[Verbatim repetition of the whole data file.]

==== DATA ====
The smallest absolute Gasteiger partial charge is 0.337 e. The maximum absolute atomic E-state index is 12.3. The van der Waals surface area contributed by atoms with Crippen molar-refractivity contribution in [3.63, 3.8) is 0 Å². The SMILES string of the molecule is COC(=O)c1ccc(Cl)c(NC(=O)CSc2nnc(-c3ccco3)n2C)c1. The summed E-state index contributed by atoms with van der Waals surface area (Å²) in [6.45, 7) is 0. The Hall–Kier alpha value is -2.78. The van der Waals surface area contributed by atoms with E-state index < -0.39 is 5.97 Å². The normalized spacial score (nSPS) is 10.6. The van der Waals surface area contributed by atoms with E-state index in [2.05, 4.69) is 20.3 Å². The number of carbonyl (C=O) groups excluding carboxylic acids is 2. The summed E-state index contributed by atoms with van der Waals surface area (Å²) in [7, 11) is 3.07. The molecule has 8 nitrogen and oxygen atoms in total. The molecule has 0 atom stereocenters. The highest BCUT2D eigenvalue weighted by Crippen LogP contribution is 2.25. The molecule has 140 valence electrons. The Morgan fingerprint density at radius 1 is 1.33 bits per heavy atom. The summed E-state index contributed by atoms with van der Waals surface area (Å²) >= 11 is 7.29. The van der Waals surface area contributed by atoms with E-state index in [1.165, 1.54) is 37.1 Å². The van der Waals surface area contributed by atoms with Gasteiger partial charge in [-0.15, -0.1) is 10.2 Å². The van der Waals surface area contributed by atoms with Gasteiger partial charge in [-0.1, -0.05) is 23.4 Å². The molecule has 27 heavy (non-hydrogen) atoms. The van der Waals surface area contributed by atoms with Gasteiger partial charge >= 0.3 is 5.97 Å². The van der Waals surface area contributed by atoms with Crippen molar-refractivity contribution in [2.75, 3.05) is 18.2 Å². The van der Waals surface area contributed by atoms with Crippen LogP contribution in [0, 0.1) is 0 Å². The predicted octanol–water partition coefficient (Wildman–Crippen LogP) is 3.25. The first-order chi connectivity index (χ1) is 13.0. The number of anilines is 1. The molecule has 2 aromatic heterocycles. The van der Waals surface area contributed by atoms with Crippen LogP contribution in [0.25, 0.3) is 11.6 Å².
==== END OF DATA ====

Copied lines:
The smallest absolute Gasteiger partial charge is 0.337 e. The maximum absolute atomic E-state index is 12.3. The van der Waals surface area contributed by atoms with Crippen molar-refractivity contribution in [3.63, 3.8) is 0 Å². The SMILES string of the molecule is COC(=O)c1ccc(Cl)c(NC(=O)CSc2nnc(-c3ccco3)n2C)c1. The summed E-state index contributed by atoms with van der Waals surface area (Å²) in [6.45, 7) is 0. The Hall–Kier alpha value is -2.78. The van der Waals surface area contributed by atoms with E-state index < -0.39 is 5.97 Å². The normalized spacial score (nSPS) is 10.6. The van der Waals surface area contributed by atoms with E-state index in [2.05, 4.69) is 20.3 Å². The number of carbonyl (C=O) groups excluding carboxylic acids is 2. The summed E-state index contributed by atoms with van der Waals surface area (Å²) in [7, 11) is 3.07. The molecule has 8 nitrogen and oxygen atoms in total. The molecule has 0 atom stereocenters. The highest BCUT2D eigenvalue weighted by Crippen LogP contribution is 2.25. The molecule has 140 valence electrons. The Morgan fingerprint density at radius 1 is 1.33 bits per heavy atom. The summed E-state index contributed by atoms with van der Waals surface area (Å²) >= 11 is 7.29. The van der Waals surface area contributed by atoms with E-state index in [1.165, 1.54) is 37.1 Å². The van der Waals surface area contributed by atoms with Gasteiger partial charge in [-0.15, -0.1) is 10.2 Å². The van der Waals surface area contributed by atoms with Gasteiger partial charge in [-0.1, -0.05) is 23.4 Å². The molecule has 27 heavy (non-hydrogen) atoms. The van der Waals surface area contributed by atoms with Gasteiger partial charge >= 0.3 is 5.97 Å². The van der Waals surface area contributed by atoms with Crippen molar-refractivity contribution in [2.75, 3.05) is 18.2 Å². The van der Waals surface area contributed by atoms with Crippen LogP contribution in [0, 0.1) is 0 Å². The predicted octanol–water partition coefficient (Wildman–Crippen LogP) is 3.25. The first-order chi connectivity index (χ1) is 13.0. The number of anilines is 1. The molecule has 2 aromatic heterocycles. The van der Waals surface area contributed by atoms with Crippen LogP contribution in [0.25, 0.3) is 11.6 Å².